Saturday 18 January 2020

The financial miracle that keeps on giving at Knock

Sarah MacDonald talks to Fr Gibbons, the man who has helped raise €13.4m in three years for a major revamp

Man of vision: Rector of Knock shrine Fr Richard Gibbons. Photo: Gerry Mooney
Man of vision: Rector of Knock shrine Fr Richard Gibbons. Photo: Gerry Mooney

Sarah MacDonald

Knock is a miracle that keeps giving. In just three years, this small shrine on the periphery of Europe has raised a whopping €13.4m in donations and pledges to finance a much-needed structural and spiritual revamp. Some €11.4m has been used to refurbish the 40-year-old basilica which had become dated and worn.

It now has comfortable seating, insulation against the western gales, and a massive mosaic depicting the 1879 apparition by the famed Irish artist PJ Lynch. It has also been future-proofed for technology for the decades ahead. And €1m has also been spent on marketing the Marian shrine at home and abroad, resulting in the first transatlantic pilgrimages from New York and Boston, in 2015 and 2016 respectively.

Another million has been spent on a series of new pastoral programmes as part of Knock's outreach to the faithful in the 21st century. All of this formed the umbrella Witness to Hope renewal programme which was launched in 2014 and draws to a close at the end the year.

The brains behind this massive undertaking is 48-year-old Father Richard Gibbons, rector of Knock shrine. He hopes to have secured another €750,000 by the end of the year, which will mean the target figure of €14m set in 2013 will have been achieved.

The Louisburgh-native's quietly determined vision and drive has caused some to liken him to his predecessor, Monsignor James Horan, the charismatic parish priest who defied political and media scepticism in the 1980s and got an international airport up and running in what was then a rural backwater.

Knock Airport, or Ireland West Airport as it is now officially known, today employs more than 100 people and is in healthier shape than many other airports.

Knock shrine is another major employer in this region, providing work for 100 full-time staff. During the busy summer novena and pilgrimage season, that number swells to 170. Many hard-pressed students have, down the years, benefited from these temporary employment opportunities to fund their college expenses.

Salaries are paid out of the monies generated from the day-to-day operation of the shrine through Mass cards, Mass collections and donations. These costs are entirely separate to the 'Witness to Hope' programme. Everything, Fr Gibbons stresses, is carefully accounted for.

"We need everything to pay for itself and people need clarity that if they are donating to Witness to Hope, that it goes to Witness to Hope."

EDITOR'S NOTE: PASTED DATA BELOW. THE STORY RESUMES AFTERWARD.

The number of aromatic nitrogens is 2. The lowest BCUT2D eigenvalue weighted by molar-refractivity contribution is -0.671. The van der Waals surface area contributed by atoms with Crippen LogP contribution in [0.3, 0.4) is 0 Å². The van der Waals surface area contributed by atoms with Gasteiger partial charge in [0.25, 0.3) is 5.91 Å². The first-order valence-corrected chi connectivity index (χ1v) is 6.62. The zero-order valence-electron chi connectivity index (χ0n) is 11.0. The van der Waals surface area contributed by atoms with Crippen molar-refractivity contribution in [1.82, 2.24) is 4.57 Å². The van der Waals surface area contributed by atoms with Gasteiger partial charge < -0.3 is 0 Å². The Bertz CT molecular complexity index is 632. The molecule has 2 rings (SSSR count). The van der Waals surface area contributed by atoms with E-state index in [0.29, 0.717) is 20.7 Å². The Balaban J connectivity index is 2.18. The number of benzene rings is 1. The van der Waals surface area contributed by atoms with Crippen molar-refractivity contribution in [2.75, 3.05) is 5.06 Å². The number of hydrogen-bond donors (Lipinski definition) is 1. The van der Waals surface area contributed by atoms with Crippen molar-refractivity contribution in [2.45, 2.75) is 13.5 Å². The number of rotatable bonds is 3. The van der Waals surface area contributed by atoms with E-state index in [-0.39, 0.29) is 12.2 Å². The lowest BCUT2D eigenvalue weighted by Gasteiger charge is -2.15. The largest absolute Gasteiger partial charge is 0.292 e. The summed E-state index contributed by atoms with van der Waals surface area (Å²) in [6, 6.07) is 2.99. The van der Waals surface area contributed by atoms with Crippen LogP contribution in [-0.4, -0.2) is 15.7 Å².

Knock's significant financial contribution to the local economy and to many local families is probably one of the reasons why the fundraising campaign has been supported so strongly locally. According to Fr Gibbons, roughly 75pc of the €13.4m collected so far has come from the West of Ireland.

"It is incredible. People see the benefit of Knock for the region. Knock shrine and the airport have been at the heart of the development of the west."

He is fulsome in his praise of the generosity of the people of Knock village, with a population of just 972, which raised over €500,000 for its holy site. "This small rural parish was outstanding," he enthuses.

The rest of the donations have come from Irish emigrants in Britain, the US and the faithful around Ireland, as well as dioceses, clergy, religious orders and all the bishops. He admits people thought he was "a little bit crazy" when he set 2017 as the deadline for €14m target.

There must have been many sleepless nights? "Yes - quite a few! It was not plain sailing, especially when we were in the middle of it. But I'm convinced that Our Lady played a part..."

But why would he have embarked on this when the Church was grappling with the fallout of the abuse scandals and the economy was still in the doldrums after the financial collapse? "That was the time to do it because we needed to give the Church here a bit of a boost. Knock has a role to play if we are ever going to renew the Church in Ireland. It was time to give people hope." Hence the title 'Witness to Hope'.

But there will be no resting on laurels for Fr Gibbons and his team. "We are not taking the foot off the pedal yet. There is still the remaining €750,000 to collect before the end of the year. Then there is the World Meeting of Families next year which we need to be prepared for." It might all seem like a bit of a headache but no doubt the novena numbers, which continue to hold up at 100,000, must give him some satisfaction. "People love Knock," he states simply.

Perhaps it's time to recognise the miracle that is Knock.

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